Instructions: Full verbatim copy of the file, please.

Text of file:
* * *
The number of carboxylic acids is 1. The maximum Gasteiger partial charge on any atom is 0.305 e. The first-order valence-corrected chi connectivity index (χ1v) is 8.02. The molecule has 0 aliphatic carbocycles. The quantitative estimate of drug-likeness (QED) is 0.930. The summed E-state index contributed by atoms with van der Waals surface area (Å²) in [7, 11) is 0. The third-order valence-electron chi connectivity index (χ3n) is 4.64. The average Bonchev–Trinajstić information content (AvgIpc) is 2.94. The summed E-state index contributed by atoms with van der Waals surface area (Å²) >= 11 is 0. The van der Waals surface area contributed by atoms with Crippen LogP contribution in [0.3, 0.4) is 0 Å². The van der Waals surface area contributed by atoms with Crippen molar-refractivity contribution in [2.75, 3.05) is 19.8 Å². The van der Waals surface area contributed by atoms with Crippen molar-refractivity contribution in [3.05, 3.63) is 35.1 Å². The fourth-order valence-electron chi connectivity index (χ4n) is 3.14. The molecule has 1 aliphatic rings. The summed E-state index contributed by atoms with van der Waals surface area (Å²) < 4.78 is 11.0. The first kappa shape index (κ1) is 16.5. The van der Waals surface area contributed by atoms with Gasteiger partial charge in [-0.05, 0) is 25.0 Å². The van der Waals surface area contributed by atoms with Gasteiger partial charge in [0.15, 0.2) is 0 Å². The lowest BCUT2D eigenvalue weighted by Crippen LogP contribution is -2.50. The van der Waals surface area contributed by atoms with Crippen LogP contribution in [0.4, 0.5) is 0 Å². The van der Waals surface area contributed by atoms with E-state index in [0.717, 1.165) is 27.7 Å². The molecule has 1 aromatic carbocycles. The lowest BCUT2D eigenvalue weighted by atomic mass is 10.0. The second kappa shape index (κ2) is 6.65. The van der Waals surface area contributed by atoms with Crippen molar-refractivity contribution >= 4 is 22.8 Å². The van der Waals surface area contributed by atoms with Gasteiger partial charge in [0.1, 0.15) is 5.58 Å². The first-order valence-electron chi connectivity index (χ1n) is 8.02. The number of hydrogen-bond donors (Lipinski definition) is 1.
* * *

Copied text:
The number of carboxylic acids is 1. The maximum Gasteiger partial charge on any atom is 0.305 e. The first-order valence-corrected chi connectivity index (χ1v) is 8.02. The molecule has 0 aliphatic carbocycles. The quantitative estimate of drug-likeness (QED) is 0.930. The summed E-state index contributed by atoms with van der Waals surface area (Å²) in [7, 11) is 0. The third-order valence-electron chi connectivity index (χ3n) is 4.64. The average Bonchev–Trinajstić information content (AvgIpc) is 2.94. The summed E-state index contributed by atoms with van der Waals surface area (Å²) >= 11 is 0. The van der Waals surface area contributed by atoms with Crippen LogP contribution in [0.3, 0.4) is 0 Å². The van der Waals surface area contributed by atoms with Crippen molar-refractivity contribution in [2.75, 3.05) is 19.8 Å². The van der Waals surface area contributed by atoms with Crippen molar-refractivity contribution in [3.05, 3.63) is 35.1 Å². The fourth-order valence-electron chi connectivity index (χ4n) is 3.14. The molecule has 1 aliphatic rings. The summed E-state index contributed by atoms with van der Waals surface area (Å²) < 4.78 is 11.0. The first kappa shape index (κ1) is 16.5. The van der Waals surface area contributed by atoms with Gasteiger partial charge in [-0.05, 0) is 25.0 Å². The van der Waals surface area contributed by atoms with Gasteiger partial charge in [0.15, 0.2) is 0 Å². The lowest BCUT2D eigenvalue weighted by Crippen LogP contribution is -2.50. The van der Waals surface area contributed by atoms with Crippen LogP contribution in [0.4, 0.5) is 0 Å². The van der Waals surface area contributed by atoms with E-state index in [0.717, 1.165) is 27.7 Å². The molecule has 1 aromatic carbocycles. The lowest BCUT2D eigenvalue weighted by atomic mass is 10.0. The second kappa shape index (κ2) is 6.65. The van der Waals surface area contributed by atoms with Crippen molar-refractivity contribution >= 4 is 22.8 Å². The van der Waals surface area contributed by atoms with Gasteiger partial charge in [0.1, 0.15) is 5.58 Å². The first-order valence-electron chi connectivity index (χ1n) is 8.02. The number of hydrogen-bond donors (Lipinski definition) is 1.